Clement Chan | BioDiscovery Institute

Clement Chan

Assistant Professor

Clement Chan participated in academic research since he was an undergraduate at the University of Wisconsin-Madison. After accomplished his B.S. degree in Chemistry and Biochemistry, he joined a Ph.D. program in Biological Chemistry at Massachusetts Institute of Technology and conducted his thesis research in the laboratory of Peter C. Dedon, M.D., Ph.D. at the Department of Biological Engineering. As a graduate student, Dr. Chan used a quantitative systems approach to study biological roles of tRNA modifications in cellular response to different types of stress. With Saccharomyces cerevisiae as a model organism, he developed a mass spectrometric platform to quantify tRNA modifications, which led to the discovery of specific changes in the quantitative pattern of tRNA modification spectrum in response to different types of stress.

During his postdoctoral training in the laboratory of James J. Collins, Ph.D. at Harvard University and Massachusetts Institute of Technology, Dr. Chan continued to conduct systems biology research while using transcriptomics and proteomics analyses to understand the bacterial response to antibiotics. Additionally, he also developed his research in synthetic biology, including using protein engineering methods to construct a series of biosensors for the detection of different small molecules and harnessing these biosensors to build a programmable "Passcode" genetic circuit to control cellular behaviors in response to multiple environmental signals. After he became a faculty, he continues to use these systems and synthetic biology approaches to understand and construct biological systems. Clement Chan Lab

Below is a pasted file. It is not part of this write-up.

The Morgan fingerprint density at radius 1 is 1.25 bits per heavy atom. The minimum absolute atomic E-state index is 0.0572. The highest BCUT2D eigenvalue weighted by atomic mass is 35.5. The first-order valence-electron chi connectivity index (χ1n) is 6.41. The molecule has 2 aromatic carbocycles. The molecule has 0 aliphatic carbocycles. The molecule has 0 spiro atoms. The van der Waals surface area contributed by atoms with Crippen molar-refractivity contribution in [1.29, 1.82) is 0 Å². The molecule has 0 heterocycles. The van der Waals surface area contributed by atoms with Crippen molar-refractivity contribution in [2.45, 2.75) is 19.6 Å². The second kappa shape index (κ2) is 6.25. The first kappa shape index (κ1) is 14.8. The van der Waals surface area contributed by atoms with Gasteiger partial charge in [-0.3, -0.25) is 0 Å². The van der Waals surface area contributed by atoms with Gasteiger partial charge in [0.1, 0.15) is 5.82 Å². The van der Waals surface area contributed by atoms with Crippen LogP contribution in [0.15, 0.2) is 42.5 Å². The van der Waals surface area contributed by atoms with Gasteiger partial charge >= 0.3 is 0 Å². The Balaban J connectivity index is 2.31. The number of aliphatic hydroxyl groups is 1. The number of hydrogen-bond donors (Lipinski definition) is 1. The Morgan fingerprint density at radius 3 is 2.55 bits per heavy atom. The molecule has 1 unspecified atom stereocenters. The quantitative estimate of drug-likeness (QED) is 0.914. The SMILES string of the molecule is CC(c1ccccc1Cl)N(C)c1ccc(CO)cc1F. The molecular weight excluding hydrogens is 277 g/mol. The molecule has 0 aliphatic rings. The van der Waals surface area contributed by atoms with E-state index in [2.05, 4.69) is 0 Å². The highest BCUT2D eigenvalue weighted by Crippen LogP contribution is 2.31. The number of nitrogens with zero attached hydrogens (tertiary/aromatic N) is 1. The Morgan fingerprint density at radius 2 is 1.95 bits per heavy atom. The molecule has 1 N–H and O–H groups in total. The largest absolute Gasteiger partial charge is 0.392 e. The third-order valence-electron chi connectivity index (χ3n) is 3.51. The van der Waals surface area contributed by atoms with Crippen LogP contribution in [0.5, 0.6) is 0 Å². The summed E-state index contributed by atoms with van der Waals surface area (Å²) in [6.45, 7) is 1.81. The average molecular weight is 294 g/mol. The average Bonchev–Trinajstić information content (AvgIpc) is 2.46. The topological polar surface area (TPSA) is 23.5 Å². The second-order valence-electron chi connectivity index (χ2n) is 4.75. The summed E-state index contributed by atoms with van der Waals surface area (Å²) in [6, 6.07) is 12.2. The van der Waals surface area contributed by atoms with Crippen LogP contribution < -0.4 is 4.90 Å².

• Protein Engineering
    • Cellular Engineering
    • Genetic Sensing Systems
    • Design of Genetic Circuit
    • Biological Monitoring Device
    • Biocontainment of Engineered Organisms
    • Quantitative Systems Biology

    For Prospective Graduate Students

    Apply to the Graduate Program in Biomedical Engineering

    Current Grant-Funded Projects

    • Chan, T., "Development of Genetic Sensors and Circuits for Creating Novel Cellular Behaviors," Sponsored by National Institute of Health (Award # R35GM142421), Federal, $1525588 Funded. (2021 - 2026).
    • Chan, C. (Principal), "DESIGN AND CONSTRUCT MODULAR TRANSCRIPTIONAL REPRESSORS TO FACILITATE THE DEVELOPMENT OF LIVING DIAGNOSTICS," Sponsored by National Institutes of Health (Award # 1R15GM135813-01), Federal, $391722 Funded. (December 1, 2020 - November 30, 2023).